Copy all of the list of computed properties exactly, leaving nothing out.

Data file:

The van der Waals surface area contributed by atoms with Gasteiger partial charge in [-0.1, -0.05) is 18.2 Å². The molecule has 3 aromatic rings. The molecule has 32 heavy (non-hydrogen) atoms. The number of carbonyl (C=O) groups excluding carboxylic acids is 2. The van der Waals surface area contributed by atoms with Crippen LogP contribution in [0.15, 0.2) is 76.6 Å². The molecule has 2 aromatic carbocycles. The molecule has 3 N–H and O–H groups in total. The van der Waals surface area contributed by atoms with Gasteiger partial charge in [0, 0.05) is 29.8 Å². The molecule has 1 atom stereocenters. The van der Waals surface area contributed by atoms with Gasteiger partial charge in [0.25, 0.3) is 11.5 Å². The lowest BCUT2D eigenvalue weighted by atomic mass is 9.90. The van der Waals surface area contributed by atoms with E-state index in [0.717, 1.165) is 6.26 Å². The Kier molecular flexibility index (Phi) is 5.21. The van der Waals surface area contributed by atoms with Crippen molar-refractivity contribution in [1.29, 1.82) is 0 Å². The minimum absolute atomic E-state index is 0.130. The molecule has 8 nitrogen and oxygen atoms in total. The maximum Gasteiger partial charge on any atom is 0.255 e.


The van der Waals surface area contributed by atoms with Gasteiger partial charge in [-0.1, -0.05) is 18.2 Å². The molecule has 3 aromatic rings. The molecule has 32 heavy (non-hydrogen) atoms. The number of carbonyl (C=O) groups excluding carboxylic acids is 2. The van der Waals surface area contributed by atoms with Crippen LogP contribution in [0.15, 0.2) is 76.6 Å². The molecule has 2 aromatic carbocycles. The molecule has 3 N–H and O–H groups in total. The van der Waals surface area contributed by atoms with Gasteiger partial charge in [0, 0.05) is 29.8 Å². The molecule has 1 atom stereocenters. The van der Waals surface area contributed by atoms with Gasteiger partial charge in [0.25, 0.3) is 11.5 Å². The lowest BCUT2D eigenvalue weighted by atomic mass is 9.90. The van der Waals surface area contributed by atoms with E-state index in [0.717, 1.165) is 6.26 Å². The Kier molecular flexibility index (Phi) is 5.21. The van der Waals surface area contributed by atoms with Crippen molar-refractivity contribution in [1.29, 1.82) is 0 Å². The minimum absolute atomic E-state index is 0.130. The molecule has 8 nitrogen and oxygen atoms in total. The maximum Gasteiger partial charge on any atom is 0.255 e.